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Whiz wants to own the e-bike delivery subscription space, starting in NYC

New York City, home to more than 60,000 concert delivery drivers, is cracking down on cheap, uncertified e-bikes that have resulted in battery fires around the city.

Some e-bike suppliers may see such regulations as a business problem. But the start of the e-bike subscription Whiz see it as an opportunity.

«I think the market is moving from the Wild West to a mature market,» Mike Peregudov, CEO and co-founder of Whizz, told TechCrunch. «We’re happy to be here at this point because after all the regulations it’s going to be very difficult to break into this market.»

The New York-based startup claims to offer gig workers access to safe, high-quality e-bikes for between $139 and $149 a month. Couriers for Grubhub and DoorDash, Whizz’s official partners in New York, can access subscriptions and rent-to-own schemes at a 15% discount. Subscriptions include service, maintenance, theft protection and more.

Founded in 2022, Whiz raised $12 million this week to build more e-bikes, start e-moped production and expand beyond New York to cities including Boston, Chicago, Miami, Philadelphia and Washington, D.C. The round was split into $5 million capital led by Leta Capital and $7 million in debt from Flashpoint VC.

Ultimately, Whiz wants to launch nationwide. In the short term, the startup aims to operate 40,000 e-bikes in the NYC area over the next three years, up from the 2,500 e-bikes Whiz currently has in NYC and Jersey City.

There are few players in the e-bike subscription space in the US, Whizz’s main competitor is Let’s zoom, an Australian startup with a presence in New York and several European cities. A Zoomo subscription costs an average of about $49 per week, or just under $200 per month. Uber Eats couriers get a better deal for $24 per week or just under $100 per month. Zoomo also works with enterprise clients to secure entire fleets.

The lack of disruption in the e-bike subscription arena could mean Whiz is perfectly positioned to gain first-mover advantage. Or it could mean that the e-bike subscription model is hardly right.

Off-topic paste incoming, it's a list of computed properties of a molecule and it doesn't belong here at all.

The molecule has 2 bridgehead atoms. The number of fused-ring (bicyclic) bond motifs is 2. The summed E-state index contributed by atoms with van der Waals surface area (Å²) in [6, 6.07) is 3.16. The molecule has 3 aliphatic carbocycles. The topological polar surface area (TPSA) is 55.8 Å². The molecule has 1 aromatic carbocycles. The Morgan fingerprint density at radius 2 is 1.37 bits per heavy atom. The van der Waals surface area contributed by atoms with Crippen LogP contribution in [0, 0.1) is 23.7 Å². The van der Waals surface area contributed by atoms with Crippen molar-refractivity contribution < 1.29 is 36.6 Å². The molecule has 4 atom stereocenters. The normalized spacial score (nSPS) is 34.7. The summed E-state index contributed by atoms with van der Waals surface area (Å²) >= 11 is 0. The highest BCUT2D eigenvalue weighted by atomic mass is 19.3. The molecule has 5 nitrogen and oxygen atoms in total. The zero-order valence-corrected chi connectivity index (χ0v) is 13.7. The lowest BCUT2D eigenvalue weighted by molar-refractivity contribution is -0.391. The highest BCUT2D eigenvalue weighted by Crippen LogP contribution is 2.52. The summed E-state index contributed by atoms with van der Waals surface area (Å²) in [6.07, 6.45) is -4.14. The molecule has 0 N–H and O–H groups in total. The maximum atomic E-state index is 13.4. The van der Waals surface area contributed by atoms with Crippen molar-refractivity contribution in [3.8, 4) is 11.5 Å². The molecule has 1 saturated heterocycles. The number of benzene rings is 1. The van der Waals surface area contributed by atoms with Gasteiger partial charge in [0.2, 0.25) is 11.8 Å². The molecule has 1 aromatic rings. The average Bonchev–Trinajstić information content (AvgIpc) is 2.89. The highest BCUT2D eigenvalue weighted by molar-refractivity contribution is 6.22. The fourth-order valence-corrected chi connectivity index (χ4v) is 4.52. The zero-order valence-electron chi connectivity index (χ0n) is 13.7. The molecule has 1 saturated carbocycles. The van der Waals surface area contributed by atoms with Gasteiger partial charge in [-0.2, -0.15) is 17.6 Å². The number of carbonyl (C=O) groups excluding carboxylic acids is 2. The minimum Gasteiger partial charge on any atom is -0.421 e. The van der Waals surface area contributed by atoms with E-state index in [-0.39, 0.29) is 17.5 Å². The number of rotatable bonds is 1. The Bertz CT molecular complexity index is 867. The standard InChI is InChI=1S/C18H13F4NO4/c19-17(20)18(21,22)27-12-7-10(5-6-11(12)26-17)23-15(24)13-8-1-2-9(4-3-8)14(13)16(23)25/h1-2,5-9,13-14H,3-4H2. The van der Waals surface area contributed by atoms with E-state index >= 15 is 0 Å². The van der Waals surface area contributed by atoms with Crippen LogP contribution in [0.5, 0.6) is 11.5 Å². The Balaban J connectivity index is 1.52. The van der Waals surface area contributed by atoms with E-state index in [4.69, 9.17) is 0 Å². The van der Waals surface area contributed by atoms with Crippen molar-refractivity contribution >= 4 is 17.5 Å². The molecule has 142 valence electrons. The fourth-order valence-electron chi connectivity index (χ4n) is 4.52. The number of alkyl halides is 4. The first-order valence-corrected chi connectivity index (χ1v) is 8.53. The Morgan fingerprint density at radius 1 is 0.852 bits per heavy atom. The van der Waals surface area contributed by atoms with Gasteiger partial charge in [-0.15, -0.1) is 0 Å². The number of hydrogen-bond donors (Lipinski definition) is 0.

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Others are consumer oriented micromobility subscriptions in NYC they came and went, like Beyond’s e-scooter rental bid and charge infrastructure company Revel tries e-bike subscription. And as we have seen from the many failures of micromobility joint ventures like Bird and Super pedestrian, hardware as a service (HaaS) is a capital-intensive business. This is not always consistent with the most attractive aspect of the subscription: the affordable price. The combination of two opposing forces often translates into unimpressive margins.

On the other hand, subscriptions have the benefit of recurring revenue, which can be used to improve margins as long as the company keeps operations lean and efficient.

Whiz says he can shine here. The startup has relied on its proprietary software that streamlines operations and startup culture to grow 3.5x year-over-year and reach annual recurring revenue (ARR) of more than $8 million as of May. ARR is a revenue projection for the year based on the current and expected number of customers.

Peregudov also says that Whiz will be EBITDA positive in two to three months and fully profitable in nine months.

Peregudov and his co-founders came to New York from Russia several years ago after founding and selling subscription-based companies. Peregudov built Paritya Edy, a meal package delivery service and sold to Yandex in 2019 for $25 million. Its co-founders — Alex Mironov, Ksenia Proka and Artem Serbovka — built and sold an e-bike subscription platform, Moy Device, to a private equity firm in Russia.

«We have never raised hundreds of millions, and I think in this type of business it could be dangerous,» Pergudov said. “We’ve seen companies that raised $100 million and then tried to scale quickly. This business is not a flash increase.”

Using software to improve unit economics

Hands on an open Apple laptop displaying Whizz's management software.
Whizz’s software manages the backend to help the e-bike subscription startup achieve strong unit economics.
Image credits: Whiz